Tuesday, August 14, 2012

Saying Goodbye ...

Prior to posting online, I'd written book recommendations for our church newsletter as a way to draw readers into our church library. When that newsletter was scaled back, so was my column.

It was time to move on to new adventures.

So, I began this blog some three years ago not to garner attention, but to make my book recommendations more readily available to church members.

The purpose of this blog has changed, so once again it's time to move on.

These past few months I've been working on updating my website (http://brendaandersonbooks.com/), one that includes a blog. Already my page views and visits are higher there than they are at Spire Reviews so changing over at this point, when my readership is low, is a no-brainer. I still plan on talking books on Tuesday, but it'll be at this address instead: http://brendaandersonbooks.com/blog/.

I won't be closing down Spire Reviews, but will be keeping it as an archival site rather than an active blog.

I wish to thank everyone who has visited Spire Reviews, those who have shared their time with an interview and/or commenting, and those who have faithfully followed me.

And I'm very grateful and thankful for all the friends I've made on this journey! I am truly blessed!


Tuesday, August 7, 2012

Novel Anticipation - August 2012

August may be a slight month when it comes to the number of books I anticipate reading, but I'm excited that two of my must-read authors--Laura Frantz and William Kent Krueger--have books releasing. My reading list might be slim, yet quality. I'm also intrigued by a new release from an author I haven't read before, Julie L. Cannon.

Ballantyne Legacy Series #1
432 pages

To my delight I received my complimentary copy of Love's Reckoning from Revell this past Saturday. In my estimation, Laura Frantz is one of the premier authors of historical fiction in the CBA. She's not a formula writer--which I greatly appreciate--and reading her prose is like hearing a symphony. Add to that, she's a vivid painter of scene so the reader is placed right in the middle of action, and her characters are rich and three-dimensional. I have no doubt that I will enjoy Love's Reckoning just as much as I have her past novels, The Frontiersman's Daughter, Courting Morrow Little, and The Colonel's Lady.

Book Description
    On a bitter December day in 1785, Silas Ballantyne arrives at the door of master blacksmith Liege Lee in York, Pennsylvania. Just months from becoming a master blacksmith himself, Silas is determined to finish his apprenticeship and move west. But Liege soon discovers that Silas is a prodigious worker and craftsman and endeavors to keep him in Lancaster. Silas becomes interested in both of Liege's daughters, the gentle and faith-filled Eden and the clever and high-spirited Elspeth. When he chooses one, will the other's jealousy destroy their love?

For more Spire Reviews' posts regarding Laura Frantz's work click <here>.

Atria Books
336 pages

William Kent Krueger is a fellow Minnesotan who sets many of his stories in picturesque northern Minnesota. That alone makes his work intriguing, but its his superb storytelling that keeps luring me back for more. The majority of Krueger's work centers around Cork O'Connor who's part Irish and part Anishinaabe Indian. He's a former Chicago cop, former small-town Sheriff, turned private investigator. His books are not Christian and if you're offended by rough language (which he uses sparingly), then his books may not be for you. But his novels always include a spiritual element, one that favors Christianity as opposed to mocking it. If you haven't read William Kent Krueger before, I highly recommend giving him a try. And if you are the type of reader who needs to start at Book #1 in a series, pick up Iron Lake. You won't be disappointed.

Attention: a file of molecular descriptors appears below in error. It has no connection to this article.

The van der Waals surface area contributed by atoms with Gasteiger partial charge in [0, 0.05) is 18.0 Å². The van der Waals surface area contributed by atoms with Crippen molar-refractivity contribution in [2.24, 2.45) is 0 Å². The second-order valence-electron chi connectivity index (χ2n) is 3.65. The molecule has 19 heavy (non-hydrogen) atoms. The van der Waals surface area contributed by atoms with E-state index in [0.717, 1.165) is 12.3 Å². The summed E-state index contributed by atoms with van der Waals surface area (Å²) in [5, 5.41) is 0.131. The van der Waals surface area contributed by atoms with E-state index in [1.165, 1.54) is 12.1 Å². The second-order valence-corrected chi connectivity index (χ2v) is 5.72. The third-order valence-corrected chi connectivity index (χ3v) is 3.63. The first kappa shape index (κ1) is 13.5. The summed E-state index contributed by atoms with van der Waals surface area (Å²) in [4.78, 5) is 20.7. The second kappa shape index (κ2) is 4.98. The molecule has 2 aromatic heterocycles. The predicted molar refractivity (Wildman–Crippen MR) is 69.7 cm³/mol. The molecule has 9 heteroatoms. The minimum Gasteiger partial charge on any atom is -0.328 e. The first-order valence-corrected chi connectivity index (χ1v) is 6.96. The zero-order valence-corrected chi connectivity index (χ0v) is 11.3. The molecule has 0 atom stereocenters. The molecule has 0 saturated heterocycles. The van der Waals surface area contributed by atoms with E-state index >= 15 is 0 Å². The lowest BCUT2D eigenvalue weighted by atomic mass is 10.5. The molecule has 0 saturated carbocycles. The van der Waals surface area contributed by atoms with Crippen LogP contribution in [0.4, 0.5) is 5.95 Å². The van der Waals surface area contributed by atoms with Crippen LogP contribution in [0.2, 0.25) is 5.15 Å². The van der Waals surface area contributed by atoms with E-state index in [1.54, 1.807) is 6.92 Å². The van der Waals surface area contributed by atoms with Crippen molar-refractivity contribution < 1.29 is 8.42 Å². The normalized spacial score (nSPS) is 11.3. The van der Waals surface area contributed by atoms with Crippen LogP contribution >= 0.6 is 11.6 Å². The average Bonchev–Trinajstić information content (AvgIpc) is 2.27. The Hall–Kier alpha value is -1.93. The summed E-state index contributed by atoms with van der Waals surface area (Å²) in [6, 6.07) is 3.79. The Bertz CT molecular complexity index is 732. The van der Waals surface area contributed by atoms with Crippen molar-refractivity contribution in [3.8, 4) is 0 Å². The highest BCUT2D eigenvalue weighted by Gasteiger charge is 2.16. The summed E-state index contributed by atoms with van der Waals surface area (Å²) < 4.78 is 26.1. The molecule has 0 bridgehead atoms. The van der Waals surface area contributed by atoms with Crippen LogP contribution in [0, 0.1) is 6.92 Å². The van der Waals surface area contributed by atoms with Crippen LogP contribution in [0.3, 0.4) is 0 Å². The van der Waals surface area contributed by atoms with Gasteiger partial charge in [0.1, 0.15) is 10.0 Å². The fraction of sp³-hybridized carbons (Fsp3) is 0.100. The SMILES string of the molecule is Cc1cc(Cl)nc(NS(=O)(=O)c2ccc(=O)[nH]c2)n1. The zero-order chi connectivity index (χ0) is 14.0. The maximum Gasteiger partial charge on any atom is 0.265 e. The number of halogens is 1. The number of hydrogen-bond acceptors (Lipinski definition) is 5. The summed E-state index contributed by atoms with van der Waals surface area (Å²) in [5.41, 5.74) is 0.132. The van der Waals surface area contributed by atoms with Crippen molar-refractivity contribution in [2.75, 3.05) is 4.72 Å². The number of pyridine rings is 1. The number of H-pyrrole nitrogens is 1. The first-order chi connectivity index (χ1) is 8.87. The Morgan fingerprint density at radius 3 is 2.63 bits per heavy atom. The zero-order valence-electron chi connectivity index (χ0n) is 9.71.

Book Description
    Cork O'Connor is sitting in the shadow of a towering monolith known as Trickster's Point, deep in the Minnesota wilderness. Beside him is the first Native American governor-elect, Jubal Little, who is slowly dying with an arrow through his heart. Although the men have been bow hunting, this is no accident. The arrow in the governor's heart belongs to Cork.
    When he becomes the primary suspect in the murder, Cork understands full well that he's been set up. As he works to clear his name and track the real killer, he recalls his long, complex relationship with Jubal, the Native kid who aspired to be a populist politician and grew to become a cunning man capable of treachery and murder. As Cork looks deeply into his own past, he comes face to face with the many motives, good and ill, that lead men and women into the difficult, sometimes deadly, political arena.

List of Corcoran (Cork) O'Connor novels, click <here>.
For more Spire Reviews' posts regarding William Kent Krueger's work click <here>.

Abingdon Press
320 Pages

Author Julie Cannon is new to me, but the concept of Twang has me intrigued. My daughter's dream is to become a performer so any novels that chronicle a music star's life pique my interest. Hopefully, when I'm done reading Twang, I'll have one more author to add to my must-read list.

Book Description
    Twenty-three-year-old Jennifer Clodfelter believes she is destined to be a country music star. When her passion, determination and homemade demo tape were rejected by every music label in Nashville, she refused to give up. In just three years, a combination of guts and raw talent have propelled her on a journey of fame beyond her best dream.